When there is bleeding(Hemorrhagic stroke), the wall of the blood vessel is damaged and so blood leaks into the surrounding brain tissue where there is normally no blood. This blood forms a clot and begins to compress and destroy local brain tissue.
This places pressure on the surrounding cells and the blood supply to these areas are also affected because the blood supply is prevented from getting to the cells and they start to die. Sometimes surgery is indicated when a blood vessel is bleeding into the brain if it is likely to be stopped. Other times, the bleeding is too extensive to operate.
People with intracerebral hemorrhage require neurosurgical evaluation to detect and treat the cause of the bleeding, although many may not need surgery. Anticoagulants(blood thinners) and antithrombotics, key in treating ischemic stroke, can make bleeding worse. People are monitored for changes in the level of consciousness, and their blood pressure, blood sugar, and oxygenation are kept at optimum levels.
What happens in Intensive Care(ICU)?
- Your loved one is continuously monitored with a Bedside Monitors– Your loved ones vital signs such as Blood pressure is usually displayed continuously on the bedside monitor via an Arterial Catheter. Your loved ones Heart, Heart rhythm(ECG), temperature and breathing rate is continuously monitored and displayed on the monitor. Oxygen levels are continuously monitored by an oxygen saturation probe attached to the finger or to the ear. Furthermore oxygen levels are intermittently checked with ABG’s(Arterial Blood Gases), where blood is drawn out of the Arterial Catheter and tested immediately via a Blood Gas Analyser.
- Your loved ones breathing will be supported by additional oxygen via an oxygen mask, or Non- Invasive Ventilation(NIV) or BIPAP ventilation, however your loved one may be on a Ventilator (Breathing Machine) and have a Breathing Tube (Endotracheal tube) inserted into their airway. Some Patients need to be ventilated for more than a week and they require a Tracheostomy insertion. The ventilated Patient will require suctioning to remove secretions from the lungs and airways
- Some stroke Patients may require Intracranial Pressure Monitoring, which basically monitors the pressure in your loved ones head
- Your loved one will be receiving intravenous fluids via several intravenous cannula’s or Central Venous Lines(central line or CVC). A Urinary Catheter is used to monitor urine output and a Nasogastric Tubes will be used to rest the intestine if this has been injured or if your loved one requires ventilation.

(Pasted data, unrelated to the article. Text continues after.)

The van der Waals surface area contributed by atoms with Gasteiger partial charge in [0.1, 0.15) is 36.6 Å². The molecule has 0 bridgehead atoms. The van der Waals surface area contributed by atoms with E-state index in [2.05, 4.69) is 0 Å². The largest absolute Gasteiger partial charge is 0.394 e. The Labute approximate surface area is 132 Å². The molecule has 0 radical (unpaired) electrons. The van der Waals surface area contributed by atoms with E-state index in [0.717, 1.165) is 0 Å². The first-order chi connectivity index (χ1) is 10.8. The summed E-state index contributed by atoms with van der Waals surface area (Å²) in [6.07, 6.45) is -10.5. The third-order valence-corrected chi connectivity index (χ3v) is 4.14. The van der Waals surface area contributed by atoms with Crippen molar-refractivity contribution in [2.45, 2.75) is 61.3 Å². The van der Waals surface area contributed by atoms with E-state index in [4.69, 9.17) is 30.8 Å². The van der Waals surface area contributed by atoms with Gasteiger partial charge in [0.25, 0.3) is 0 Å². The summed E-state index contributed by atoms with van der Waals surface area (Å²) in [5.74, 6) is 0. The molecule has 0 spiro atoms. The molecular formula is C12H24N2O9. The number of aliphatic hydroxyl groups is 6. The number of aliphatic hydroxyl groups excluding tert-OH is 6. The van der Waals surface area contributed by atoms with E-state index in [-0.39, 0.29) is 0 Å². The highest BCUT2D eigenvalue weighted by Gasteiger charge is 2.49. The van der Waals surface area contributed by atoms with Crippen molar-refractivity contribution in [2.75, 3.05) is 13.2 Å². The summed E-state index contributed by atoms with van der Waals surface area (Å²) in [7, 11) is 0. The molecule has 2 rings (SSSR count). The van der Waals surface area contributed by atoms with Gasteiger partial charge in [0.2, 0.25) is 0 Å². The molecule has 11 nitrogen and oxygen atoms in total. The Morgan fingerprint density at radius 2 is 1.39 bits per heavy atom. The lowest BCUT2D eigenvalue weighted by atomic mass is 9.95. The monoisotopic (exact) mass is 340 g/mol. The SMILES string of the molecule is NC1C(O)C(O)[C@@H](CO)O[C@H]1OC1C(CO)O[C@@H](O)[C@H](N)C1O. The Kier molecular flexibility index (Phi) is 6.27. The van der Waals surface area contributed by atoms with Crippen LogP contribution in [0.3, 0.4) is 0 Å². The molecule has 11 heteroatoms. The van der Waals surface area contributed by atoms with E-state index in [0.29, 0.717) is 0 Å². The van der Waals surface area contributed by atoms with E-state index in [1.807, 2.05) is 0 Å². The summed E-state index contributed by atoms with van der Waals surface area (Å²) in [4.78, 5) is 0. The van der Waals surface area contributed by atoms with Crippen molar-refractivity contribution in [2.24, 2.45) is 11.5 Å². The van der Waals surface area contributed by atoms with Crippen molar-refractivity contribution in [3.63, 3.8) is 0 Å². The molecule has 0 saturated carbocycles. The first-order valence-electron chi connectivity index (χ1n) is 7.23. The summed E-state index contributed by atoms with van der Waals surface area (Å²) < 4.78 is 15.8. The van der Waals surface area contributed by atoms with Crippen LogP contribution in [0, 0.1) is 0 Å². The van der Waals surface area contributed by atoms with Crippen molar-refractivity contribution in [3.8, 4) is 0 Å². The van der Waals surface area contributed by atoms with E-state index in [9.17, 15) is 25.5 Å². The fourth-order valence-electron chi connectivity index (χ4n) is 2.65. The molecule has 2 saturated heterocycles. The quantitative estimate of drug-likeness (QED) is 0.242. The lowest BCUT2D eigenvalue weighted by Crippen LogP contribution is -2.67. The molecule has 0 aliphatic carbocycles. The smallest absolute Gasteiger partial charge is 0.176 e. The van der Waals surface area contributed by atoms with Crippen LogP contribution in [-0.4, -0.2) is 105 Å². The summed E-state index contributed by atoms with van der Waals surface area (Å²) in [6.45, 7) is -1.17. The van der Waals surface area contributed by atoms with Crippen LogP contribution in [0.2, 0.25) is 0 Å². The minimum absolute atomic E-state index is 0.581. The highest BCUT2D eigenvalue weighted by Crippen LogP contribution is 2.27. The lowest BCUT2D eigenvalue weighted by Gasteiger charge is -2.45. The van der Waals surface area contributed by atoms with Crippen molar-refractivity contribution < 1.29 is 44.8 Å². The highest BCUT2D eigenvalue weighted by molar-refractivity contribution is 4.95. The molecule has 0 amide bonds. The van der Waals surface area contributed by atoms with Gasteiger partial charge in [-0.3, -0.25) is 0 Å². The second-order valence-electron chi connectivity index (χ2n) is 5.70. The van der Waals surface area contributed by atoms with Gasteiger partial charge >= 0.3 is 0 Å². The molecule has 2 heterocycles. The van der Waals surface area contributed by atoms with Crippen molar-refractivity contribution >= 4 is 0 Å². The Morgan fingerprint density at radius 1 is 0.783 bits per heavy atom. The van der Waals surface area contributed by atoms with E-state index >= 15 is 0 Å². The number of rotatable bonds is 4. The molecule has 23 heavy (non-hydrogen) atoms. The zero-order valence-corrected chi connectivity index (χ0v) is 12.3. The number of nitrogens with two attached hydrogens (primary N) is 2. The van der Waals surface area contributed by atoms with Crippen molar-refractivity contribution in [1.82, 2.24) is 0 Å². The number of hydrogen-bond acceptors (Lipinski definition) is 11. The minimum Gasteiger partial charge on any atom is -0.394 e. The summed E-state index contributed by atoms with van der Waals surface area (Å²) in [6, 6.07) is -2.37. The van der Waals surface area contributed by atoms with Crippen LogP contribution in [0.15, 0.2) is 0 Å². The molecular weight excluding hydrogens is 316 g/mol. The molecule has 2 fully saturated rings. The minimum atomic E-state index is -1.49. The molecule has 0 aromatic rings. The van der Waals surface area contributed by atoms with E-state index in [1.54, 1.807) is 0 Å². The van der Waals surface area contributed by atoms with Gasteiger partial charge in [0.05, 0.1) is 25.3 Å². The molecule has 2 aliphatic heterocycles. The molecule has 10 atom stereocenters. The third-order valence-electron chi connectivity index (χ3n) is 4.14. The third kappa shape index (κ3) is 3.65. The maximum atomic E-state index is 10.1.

- You can expect your loved one to have frequent Chest X-rays and blood tests(Blood& Pathology tests in Intensive Care) especially arterial blood gases (ABGs)
- Medication and intravenous fluids may be given via an intravenous cannula or a CVC(Central Venous Lines)
- Sequential compression devices may be put on the legs to prevent deep vein thrombosis
- An air mattress may be used to prevent pressure areas developing
How long will your loved one remain in Intensive Care?
Your loved one will remain in Intensive Care while they have investigations and treatment. If your loved one continues to require mechanical ventilation(Ventilator (Breathing Machine)) and have a Breathing Tube (Endotracheal tube) or a Tracheostomy, your loved one continues to be managed in Intensive Care. If your loved one is long-term ventilator dependent with Tracheostomy, click on this link for treatment options www.intensivecareathome.com.au
Each Patient’s condition is very unique and it is important to speak with the medical team caring for your loved one to discuss the potential outcome and prognosis.
- Stroke Foundation Australian stroke foundation
- http://www.strokeassociation.org/STROKEORG/ American stroke association
- http://www.stroke.org.uk/ UK stroke association
Of course, if you have any questions or concerns, please discuss them with the ICU nurses and doctors.
All Intensive Care interventions and procedures carry a degree of potential risk even when performed by skilled and experienced staff. Please discuss these issues with the medical and nursing staff who are caring for your loved one.
The information contained on this page is general in nature and therefore cannot reflect individual patient variation. It is meant as a back up to specific information which will be discussed with you by the Doctors and Nurses caring for your loved one. INTENSIVE CARE HOTLINE attests to the accuracy of the information contained here BUT takes no responsibility for how it may apply to an individual Patient. Please refer to the full disclaimer.